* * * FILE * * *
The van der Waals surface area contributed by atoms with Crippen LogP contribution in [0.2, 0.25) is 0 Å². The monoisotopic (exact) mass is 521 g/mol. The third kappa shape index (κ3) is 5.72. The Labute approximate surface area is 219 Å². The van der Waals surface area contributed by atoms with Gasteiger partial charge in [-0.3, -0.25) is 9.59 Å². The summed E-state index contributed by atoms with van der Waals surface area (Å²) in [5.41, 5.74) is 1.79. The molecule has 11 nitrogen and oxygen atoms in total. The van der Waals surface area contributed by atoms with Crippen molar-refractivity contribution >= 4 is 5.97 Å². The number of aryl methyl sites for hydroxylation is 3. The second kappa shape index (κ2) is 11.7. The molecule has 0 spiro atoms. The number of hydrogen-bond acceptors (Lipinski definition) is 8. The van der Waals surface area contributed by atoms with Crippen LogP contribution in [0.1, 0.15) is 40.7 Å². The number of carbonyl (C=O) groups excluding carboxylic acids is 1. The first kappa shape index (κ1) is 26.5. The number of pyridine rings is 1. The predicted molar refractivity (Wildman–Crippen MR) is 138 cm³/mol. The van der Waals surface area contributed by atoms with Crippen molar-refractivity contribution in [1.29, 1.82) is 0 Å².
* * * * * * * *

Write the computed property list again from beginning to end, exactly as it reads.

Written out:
The van der Waals surface area contributed by atoms with Crippen LogP contribution in [0.2, 0.25) is 0 Å². The monoisotopic (exact) mass is 521 g/mol. The third kappa shape index (κ3) is 5.72. The Labute approximate surface area is 219 Å². The van der Waals surface area contributed by atoms with Gasteiger partial charge in [-0.3, -0.25) is 9.59 Å². The summed E-state index contributed by atoms with van der Waals surface area (Å²) in [5.41, 5.74) is 1.79. The molecule has 11 nitrogen and oxygen atoms in total. The van der Waals surface area contributed by atoms with Crippen molar-refractivity contribution >= 4 is 5.97 Å². The number of aryl methyl sites for hydroxylation is 3. The second kappa shape index (κ2) is 11.7. The molecule has 0 spiro atoms. The number of hydrogen-bond acceptors (Lipinski definition) is 8. The van der Waals surface area contributed by atoms with Crippen LogP contribution in [0.1, 0.15) is 40.7 Å². The number of carbonyl (C=O) groups excluding carboxylic acids is 1. The first kappa shape index (κ1) is 26.5. The number of pyridine rings is 1. The predicted molar refractivity (Wildman–Crippen MR) is 138 cm³/mol. The van der Waals surface area contributed by atoms with Crippen molar-refractivity contribution in [1.29, 1.82) is 0 Å².